By Rich Fisher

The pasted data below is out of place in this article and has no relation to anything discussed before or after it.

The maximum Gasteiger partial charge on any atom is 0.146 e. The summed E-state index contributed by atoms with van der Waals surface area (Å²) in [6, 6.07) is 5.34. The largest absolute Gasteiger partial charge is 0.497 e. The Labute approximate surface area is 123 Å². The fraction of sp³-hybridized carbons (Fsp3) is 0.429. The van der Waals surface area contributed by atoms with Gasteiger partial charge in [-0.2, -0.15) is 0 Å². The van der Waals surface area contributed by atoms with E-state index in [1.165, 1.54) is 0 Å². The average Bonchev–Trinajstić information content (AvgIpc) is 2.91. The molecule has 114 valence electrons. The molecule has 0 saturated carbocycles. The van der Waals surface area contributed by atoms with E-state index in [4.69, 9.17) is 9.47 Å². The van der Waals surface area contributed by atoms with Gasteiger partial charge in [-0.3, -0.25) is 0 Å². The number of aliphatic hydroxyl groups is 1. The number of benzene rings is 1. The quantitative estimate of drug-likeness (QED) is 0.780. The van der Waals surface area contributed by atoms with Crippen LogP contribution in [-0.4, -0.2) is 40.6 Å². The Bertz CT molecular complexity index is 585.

Tulsa, Oklahoma – When Roald Dahl, a charming young wounded RAF pilot, took up his post at the British Embassy in Washington in 1942, his assignment was clear: Use his looks, wit, and personal flair to gain access to the most powerful figures in American political life. He did his duty, but he wasn't thrilled about it. In fact, he sometimes hated the work, which included snooping about at the elite parties of Georgetown society, winning over First Lady Eleanor Roosevelt as well as her husband; befriending wartime leaders like Henry Wallace and Henry Morgenthau; and seducing the glamorous freshman congresswoman Clare Boothe Luce. It's an incredible story --- very truth-is-stranger-than-fiction, in many ways --- and it's now offered in full in a book called "The Irregulars: Roald Dahl and the British Spy Ring in Wartime Washington." Rich Fisher talks with the author of this book on today's edition of StudioTulsa, which first aired in October of last year. They chat about Dahl's wartime exploits in D.C., which also included working alongside other British notables --- and spies --- like actor Leslie Howard, ad-guru David Ogilvy, and author Ian Fleming.